Now God is a perfect and pure being and His very nature means that anything impure entering His presence would ultimately be burned to a crisp, so to speak. But then how could He send us away knowing full well we could never return for the impurities mortal life would inevitably collect? Enter the Savior. One who lived perfectly could show the way that would help us overcome the impurities because He went through the crucible Himself. If we would turn to Him and follow His way, we can return both to our bodies at the resurrection, and to our Eternal Family and even our mortal families. This, like all things in our mortal life, is our choice - it is the agency which is central to God's plan. For He would not force anyone to heaven, however much it pained Him to be separated from His child. If they wished it, the Peters could ultimately choose Neverland over life.

Lucifer, however, had a different idea. He liked the idea that he could claim power and actually could 'force' everyone to heaven. How he imagined he could pull that off is up for debate. Also, since that would mean that he had managed to do what God would not, then clearly he would be the true power, even greater than God Himself.

Let's see. Claiming superior power. Claiming subsequent authority to force everyone else to act according to his will? Sound familiar at all? To anyone? Oh, yeah - Q! Megalomaniac extraordinaire. Good for us, Lucifer's posturing did not actually place him higher than God. But he did betray his motives and being unwilling to submit to God's decision that Christ should come and we all should be allowed to choose our own ways for ourselves, Lucifer defiance literally drove him from God's presence (remember the whole 'no impure thing can survive' part?).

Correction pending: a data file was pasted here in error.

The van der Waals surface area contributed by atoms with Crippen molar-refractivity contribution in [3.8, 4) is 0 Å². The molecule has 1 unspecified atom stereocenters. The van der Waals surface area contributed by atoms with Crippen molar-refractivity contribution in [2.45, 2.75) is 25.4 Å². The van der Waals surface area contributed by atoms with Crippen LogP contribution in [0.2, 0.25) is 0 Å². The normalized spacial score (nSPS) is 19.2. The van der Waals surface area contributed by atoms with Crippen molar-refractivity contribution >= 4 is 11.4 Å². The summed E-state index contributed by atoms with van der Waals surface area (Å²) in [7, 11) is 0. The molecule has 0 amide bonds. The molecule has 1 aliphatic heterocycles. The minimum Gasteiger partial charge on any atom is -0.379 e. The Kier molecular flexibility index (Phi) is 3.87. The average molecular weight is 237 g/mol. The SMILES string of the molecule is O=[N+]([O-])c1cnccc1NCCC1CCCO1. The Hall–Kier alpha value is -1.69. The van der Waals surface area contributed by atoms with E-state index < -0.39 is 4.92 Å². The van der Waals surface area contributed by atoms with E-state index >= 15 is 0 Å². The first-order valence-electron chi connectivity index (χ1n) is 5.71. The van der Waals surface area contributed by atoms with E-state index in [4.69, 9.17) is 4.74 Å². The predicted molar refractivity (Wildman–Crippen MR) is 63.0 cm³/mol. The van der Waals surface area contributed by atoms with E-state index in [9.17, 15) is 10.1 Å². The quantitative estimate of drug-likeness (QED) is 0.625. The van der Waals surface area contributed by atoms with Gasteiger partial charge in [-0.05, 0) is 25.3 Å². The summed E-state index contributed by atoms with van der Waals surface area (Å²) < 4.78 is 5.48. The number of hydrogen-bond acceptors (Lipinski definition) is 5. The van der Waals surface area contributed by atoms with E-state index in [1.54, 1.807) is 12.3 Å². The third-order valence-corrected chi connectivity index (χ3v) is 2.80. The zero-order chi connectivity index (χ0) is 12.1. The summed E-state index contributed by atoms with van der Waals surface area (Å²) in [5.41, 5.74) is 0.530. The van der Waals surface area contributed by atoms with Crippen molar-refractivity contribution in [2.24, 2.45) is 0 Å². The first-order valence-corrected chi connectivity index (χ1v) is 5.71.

So Lucifer was cast down with his other die-hard followers and they are rather hateful to mortals cause we moved on and got bodies when they declined. Rather like the spiteful, self-centered, immature temper-tantrum of one who thinks that no one else ought to be able to move on when they've clearly just orchestrated the 'biggest show-stopper ever!' So they like to distract and tempt and generally complicate and muddy and make it as impossible for anyone else to move on as they can.

That, combined with the natural troubles of life - health, adolescence, old age, employment, natural disasters, and learning to deal with others who are also trying to figure things out means that life's kind of a mess. Add the creepy mortal versions of Q who still try to imagine the failed plan can succeed and life can actually be downright scary.

Until you take into account the God knew that it'd be a mess from the beginning. You don't introduce toddlers to a toy room and expect them to leave everything in perfect order. Remember that He provided a Savior who could, and would, teach and lead the way to any and all who would listen, who would help us with our bumps and bruises, who would cheer us on and surprise us with His attentive gifts, and who will happily present us to the Father once we've made our way to that point on the path. And then we'll remember why we chose to come. For as Star Trek repeatedly proclaims - we are a curious people. We seek to learn, to grow, to explore. Ultimately, we seek to become.

3 Nephi 28
 10 And for this cause ye shall have fulness of joy; and ye shall sit down in the kingdom of my Father; yea, your joy shall be full, even as the Father hath given me fulness of joy; and ye shall be even as I am, and I am even as the Father; and the Father and I are one;